There have been a million or so words printed, posted and spoke about the inauguration of Barack Obama today. I contributed about 400 or so for the day job, hopefully without too much grandiosity or seriousness.
President Barack Obama is a man, just like me. He is not omniprescient nor divinely touched. He has an awesome task ahead of him and he will, most likely, fall short on some counts. To think otherwise is naive. To be honest, I secretly wished that Al Gore had been the Democratic nominee heading into the fall campaign. I could credibly argue the Gore would be a better president.
I underestimated the junior senator from Illnois, as did his opponents. With every passing day, he showed confidence without hubris. He ran with purpose, never succumbing to the scummy tactics of his supposedly honorable opponent or the Greek chorus of commentators on Fox News and talk radio desperate to tear him down. He always acted and never reacted. He never pandered to any faction.
Barack Obama is not Abraham Lincoln or Franklin Delano Roosevelt. He faces challenges Wednesday different from those legendary American leaders. Luckily for us, he sought the presidency to make this a better place, rather than to show up his dad or to be the next John Kennedy. I am confident, however, that he will prove equal, or even superior, to the task before him.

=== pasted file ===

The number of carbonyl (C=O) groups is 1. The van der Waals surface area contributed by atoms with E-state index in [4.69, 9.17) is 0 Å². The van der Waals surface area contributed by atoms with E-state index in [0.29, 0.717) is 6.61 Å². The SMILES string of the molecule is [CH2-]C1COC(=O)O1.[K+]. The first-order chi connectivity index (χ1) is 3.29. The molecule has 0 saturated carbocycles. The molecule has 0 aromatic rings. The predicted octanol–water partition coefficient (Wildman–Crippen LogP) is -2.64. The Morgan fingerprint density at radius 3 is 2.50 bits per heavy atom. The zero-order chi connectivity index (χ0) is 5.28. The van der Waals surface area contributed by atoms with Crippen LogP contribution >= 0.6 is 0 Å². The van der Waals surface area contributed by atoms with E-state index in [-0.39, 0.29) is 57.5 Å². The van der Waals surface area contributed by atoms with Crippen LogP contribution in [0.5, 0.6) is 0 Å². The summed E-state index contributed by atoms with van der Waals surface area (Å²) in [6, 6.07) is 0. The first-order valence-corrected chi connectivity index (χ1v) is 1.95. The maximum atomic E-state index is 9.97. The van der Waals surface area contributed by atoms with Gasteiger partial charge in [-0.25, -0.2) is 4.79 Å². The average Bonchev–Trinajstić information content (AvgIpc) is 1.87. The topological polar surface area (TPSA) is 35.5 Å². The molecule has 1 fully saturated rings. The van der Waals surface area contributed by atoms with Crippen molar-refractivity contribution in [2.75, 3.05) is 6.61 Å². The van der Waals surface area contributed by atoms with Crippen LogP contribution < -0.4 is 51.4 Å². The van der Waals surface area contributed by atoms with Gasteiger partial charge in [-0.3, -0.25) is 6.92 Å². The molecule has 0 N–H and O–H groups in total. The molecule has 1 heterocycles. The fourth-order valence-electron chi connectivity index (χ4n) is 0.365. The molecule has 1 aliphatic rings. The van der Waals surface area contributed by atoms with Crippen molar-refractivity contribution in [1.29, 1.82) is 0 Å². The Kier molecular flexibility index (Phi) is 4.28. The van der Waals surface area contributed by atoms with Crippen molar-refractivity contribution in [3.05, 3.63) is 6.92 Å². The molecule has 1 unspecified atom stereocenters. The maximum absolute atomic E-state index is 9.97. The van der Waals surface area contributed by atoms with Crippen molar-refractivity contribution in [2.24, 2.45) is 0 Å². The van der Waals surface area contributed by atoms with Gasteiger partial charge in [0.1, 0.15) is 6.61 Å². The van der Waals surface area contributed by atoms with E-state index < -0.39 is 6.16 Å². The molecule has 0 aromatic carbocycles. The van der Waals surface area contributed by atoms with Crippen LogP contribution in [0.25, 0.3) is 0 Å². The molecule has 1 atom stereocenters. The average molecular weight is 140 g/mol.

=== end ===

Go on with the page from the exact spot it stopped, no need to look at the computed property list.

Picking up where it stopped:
The president has the opportunity to bring black Americans fully and enthusiastically into our country's governance, and convince recalcitrant whites that there struggle is the blacks' struggle. He has the opportunity to undo 30 years of simplistic, vicious economic practices and restore dignity and security to working people. He can make America a friend worth having again around the world.
I am not afraid that Barack Obama will fail, because he is not afraid of failing.
This is a good day for America.